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FSA fines Sun Life Assurance Company of Canada £600k

FSA Front 480

The FSA has fined Sun Life Assurance Company of Canada (UK) £600,000 for failings in the governance of its with-profits business.

The company trades under the name Sun Life Financial of Canada.

The failings emerged following two significant transactions the company carried out in 2008 and 2009. The transactions impacted upon one of SLOC UK’s with-profits funds, holding approximately 114,000 policies and £1.2bn in assets.

SLOC UK’s with-profits committee failed to adequately review these transactions, while its board of directors did not approve the transactions. The FSA has not criticised the transactions themselves, but says the review and approval process followed by SLOC UK was deficient. It says this led to an unacceptable risk that proper independent judgement would not be applied to the transactions.

FSA director of enforcement Tracey McDermott says: “It is essential insurers operating with-profits funds ensure policyholders are properly protected.

“The firm fell below the standard required. Its with-profits committee and board, who had primary responsibility for the fair treatment of policyholders, were not adequately consulted on two significant transactions. This was an unacceptable approach to protecting policyholders.”

The FSA sent a Dear CEO letter to with-profits firms in September 2007, which highlighted the need for governance arrangements to include independent challenge of decisions concerning policyholders. The regulator carried out a review of the with-profits sector in June 2010 and published a policy statement on protecting with-profits policyholders in March this year.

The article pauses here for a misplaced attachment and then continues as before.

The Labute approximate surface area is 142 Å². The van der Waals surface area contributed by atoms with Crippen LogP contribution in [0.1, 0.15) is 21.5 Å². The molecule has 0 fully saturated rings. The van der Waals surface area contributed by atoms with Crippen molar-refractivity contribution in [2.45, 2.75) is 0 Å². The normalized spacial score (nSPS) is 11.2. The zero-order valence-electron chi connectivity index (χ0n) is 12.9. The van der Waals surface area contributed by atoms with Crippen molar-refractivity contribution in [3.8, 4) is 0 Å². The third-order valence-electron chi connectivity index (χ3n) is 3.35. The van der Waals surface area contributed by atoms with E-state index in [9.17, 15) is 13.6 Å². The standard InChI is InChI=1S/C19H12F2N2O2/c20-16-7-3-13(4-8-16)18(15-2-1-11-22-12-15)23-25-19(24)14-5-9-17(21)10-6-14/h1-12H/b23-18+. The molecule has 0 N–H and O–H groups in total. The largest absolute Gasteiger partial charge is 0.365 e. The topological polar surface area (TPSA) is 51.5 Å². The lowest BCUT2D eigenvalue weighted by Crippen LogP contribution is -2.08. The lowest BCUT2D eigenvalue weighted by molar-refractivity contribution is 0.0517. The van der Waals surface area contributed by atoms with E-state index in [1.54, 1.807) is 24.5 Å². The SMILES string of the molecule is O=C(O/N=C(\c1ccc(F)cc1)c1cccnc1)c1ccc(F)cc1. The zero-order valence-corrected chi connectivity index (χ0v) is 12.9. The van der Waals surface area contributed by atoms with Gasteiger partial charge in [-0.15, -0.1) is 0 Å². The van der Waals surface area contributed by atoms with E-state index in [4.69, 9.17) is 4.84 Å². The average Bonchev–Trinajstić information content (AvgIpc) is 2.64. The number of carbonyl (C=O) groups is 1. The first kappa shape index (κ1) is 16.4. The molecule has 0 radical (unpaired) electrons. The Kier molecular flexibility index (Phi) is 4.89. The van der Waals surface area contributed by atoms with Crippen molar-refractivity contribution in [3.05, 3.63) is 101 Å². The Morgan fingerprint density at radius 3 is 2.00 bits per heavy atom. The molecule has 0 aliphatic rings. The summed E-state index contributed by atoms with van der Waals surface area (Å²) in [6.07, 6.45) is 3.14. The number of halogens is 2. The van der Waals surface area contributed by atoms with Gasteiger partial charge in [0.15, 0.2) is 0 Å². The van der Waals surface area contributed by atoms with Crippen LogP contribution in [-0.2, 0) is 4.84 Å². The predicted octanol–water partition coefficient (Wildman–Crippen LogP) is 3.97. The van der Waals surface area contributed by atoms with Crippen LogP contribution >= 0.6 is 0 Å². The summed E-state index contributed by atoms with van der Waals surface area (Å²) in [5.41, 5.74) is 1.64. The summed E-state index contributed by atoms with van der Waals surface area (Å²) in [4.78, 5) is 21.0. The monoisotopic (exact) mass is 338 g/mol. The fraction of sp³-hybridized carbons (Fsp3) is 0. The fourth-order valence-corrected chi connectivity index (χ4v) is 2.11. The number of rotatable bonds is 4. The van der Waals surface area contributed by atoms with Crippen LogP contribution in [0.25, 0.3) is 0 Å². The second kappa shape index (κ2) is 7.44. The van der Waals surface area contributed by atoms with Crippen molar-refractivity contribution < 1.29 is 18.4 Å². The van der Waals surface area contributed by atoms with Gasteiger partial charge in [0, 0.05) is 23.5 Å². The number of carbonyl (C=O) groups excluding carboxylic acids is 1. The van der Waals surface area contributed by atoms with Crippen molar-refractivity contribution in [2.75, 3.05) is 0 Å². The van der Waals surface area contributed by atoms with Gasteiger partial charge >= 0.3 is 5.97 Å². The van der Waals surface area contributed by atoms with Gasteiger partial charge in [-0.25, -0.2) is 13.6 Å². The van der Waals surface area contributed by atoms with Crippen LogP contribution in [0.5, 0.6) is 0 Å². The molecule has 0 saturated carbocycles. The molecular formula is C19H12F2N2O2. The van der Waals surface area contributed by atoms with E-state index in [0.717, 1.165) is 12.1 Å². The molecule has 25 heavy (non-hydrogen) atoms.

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There are 3 comments at the moment, we would love to hear your opinion too.

  1. Be even better if they actually complete their study into the merits of open with profits funds with zombie funds and this time come to a conclusion.

  2. Hello Playmates!

    Clearly, the FSA does not know that Sun Life of Canada’s vaults were used to house the UK gold reserves during WWII. That was before those twin imposters, Over-regulation and Bureaucracy reared their ugly heads.

    Now the FSA is fining SLOC for a minor infringement that resulted in no detriment to clients.

    Regulation drove SLOC out of the UK (they’re thriving in other territories, as are their policyholders) and now the FSA wants to add detriment to UK clients of SLOC (who were already cut off from access to their trusted adviser by over-regulation) by fining the company.

    It is the policyholders who will be paying the fine, not SLOC.

    Where will the FSA madness lead next?

    Love and kisses

    Larrykins xxxx

  3. RegulatorSaurusRex 18th October 2012 at 3:27 pm

    I’m extinct and I stink.

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